PA Man Sentenced To State Prison For May Assault On State Trooper
WARREN, Pa. — A Pittsfield man who pled to charges stemming from an assault on a state trooper is headed to state prison.
Jeremy L. Paden was sentenced on Friday by President Judge Maureen Skerda to a combined sentence of 26 months to 52 months in state prison from the May incident.
According to Pennsylvania State Police, a trooper responded to a call of a suspicious person in the area of Bull Hill Road, Freehold Township, at 7:41 a.m. Tuesday, May 10.
According to the caller, the man was “hitting his front door and yelling for help.” The trooper then interviewed a man who owns a neighboring property.
The man the trooper had interviewed first called back and said he had just seen the suspicious man in the woods. Two troopers looked for the man in the woods, and found Paden at about 10 a.m.
“Paden refused to obey verbal commands,” police said. When they attempted to restrain him, Paden allegedly resisted them, cursed them, and “insisted that he did nothing wrong.”
Officers said Paden was then Tased with no effect. While officers tried to restrain Paden, one suffered a sprained ankle.
Paden, who said he was high on methamphetamine at the time of the incident, allegedly repeatedly tried to bite the trooper who was trying to handcuff him.
His attorney, Elizabeth Feronti, told the court the Paden is intelligent and reasonable but “a completely different person” when not sober. She said Paden has “been in and out of jail a good chunk of his adult life,” currently serving a sentence at SCI Albion.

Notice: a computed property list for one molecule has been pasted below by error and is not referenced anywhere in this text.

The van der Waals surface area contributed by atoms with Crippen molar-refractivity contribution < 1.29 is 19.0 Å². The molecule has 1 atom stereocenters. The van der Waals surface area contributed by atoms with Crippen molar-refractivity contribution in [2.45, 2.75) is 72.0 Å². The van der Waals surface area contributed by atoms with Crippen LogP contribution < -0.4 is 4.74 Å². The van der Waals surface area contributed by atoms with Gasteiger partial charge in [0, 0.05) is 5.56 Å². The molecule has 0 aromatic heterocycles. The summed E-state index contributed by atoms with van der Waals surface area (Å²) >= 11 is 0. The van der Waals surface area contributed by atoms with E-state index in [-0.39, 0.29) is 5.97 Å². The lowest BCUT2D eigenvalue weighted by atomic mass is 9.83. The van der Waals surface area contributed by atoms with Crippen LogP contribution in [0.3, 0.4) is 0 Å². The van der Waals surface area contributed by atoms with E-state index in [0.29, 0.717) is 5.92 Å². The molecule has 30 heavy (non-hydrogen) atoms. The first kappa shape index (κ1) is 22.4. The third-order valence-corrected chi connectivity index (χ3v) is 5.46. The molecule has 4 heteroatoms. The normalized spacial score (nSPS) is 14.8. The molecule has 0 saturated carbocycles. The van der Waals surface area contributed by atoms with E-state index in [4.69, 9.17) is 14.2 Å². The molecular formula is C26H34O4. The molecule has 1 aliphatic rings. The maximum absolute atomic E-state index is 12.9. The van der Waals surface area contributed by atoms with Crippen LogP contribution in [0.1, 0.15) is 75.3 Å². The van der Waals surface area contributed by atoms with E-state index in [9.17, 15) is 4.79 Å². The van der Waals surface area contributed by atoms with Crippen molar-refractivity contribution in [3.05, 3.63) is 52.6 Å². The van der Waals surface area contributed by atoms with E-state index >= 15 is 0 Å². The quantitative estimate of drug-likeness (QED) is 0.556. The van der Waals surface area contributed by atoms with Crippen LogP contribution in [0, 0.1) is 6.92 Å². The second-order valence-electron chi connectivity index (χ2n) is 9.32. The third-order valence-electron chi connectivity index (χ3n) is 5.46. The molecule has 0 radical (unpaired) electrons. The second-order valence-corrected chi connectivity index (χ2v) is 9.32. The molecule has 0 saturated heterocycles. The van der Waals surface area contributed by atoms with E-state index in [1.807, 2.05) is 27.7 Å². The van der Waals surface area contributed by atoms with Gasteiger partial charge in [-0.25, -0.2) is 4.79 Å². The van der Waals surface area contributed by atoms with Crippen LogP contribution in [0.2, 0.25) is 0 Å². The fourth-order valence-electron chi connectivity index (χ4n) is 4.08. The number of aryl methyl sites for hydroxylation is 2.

First Assistant District Attorney Caleb Gnage said one just needs to look at this case “to see the effect of meth.”
“He’s lucky he didn’t freeze to death,” Gnage said.
He enumerated Paden’s prior record, including aggravated assault in 2013 and assault of police in Ohio in 2014.
Skerda told him that it is “apparent you’ve had some issues in your life” fueled by methamphetamine use.Paden didn’t address the court when given an opportunity to do so.
Skerda sentenced him to 12-24 months in state prison on a count of simple assault, as well as $306.85 in restitution, $1,425 in fines and fees and was deemed boot camp eligible. On a count of resisting arrest, he was sentenced to 8-16 months and an additional 6-12 months on a count of disorderly conduct.
Skerda ordered the sentences to be served consecutively.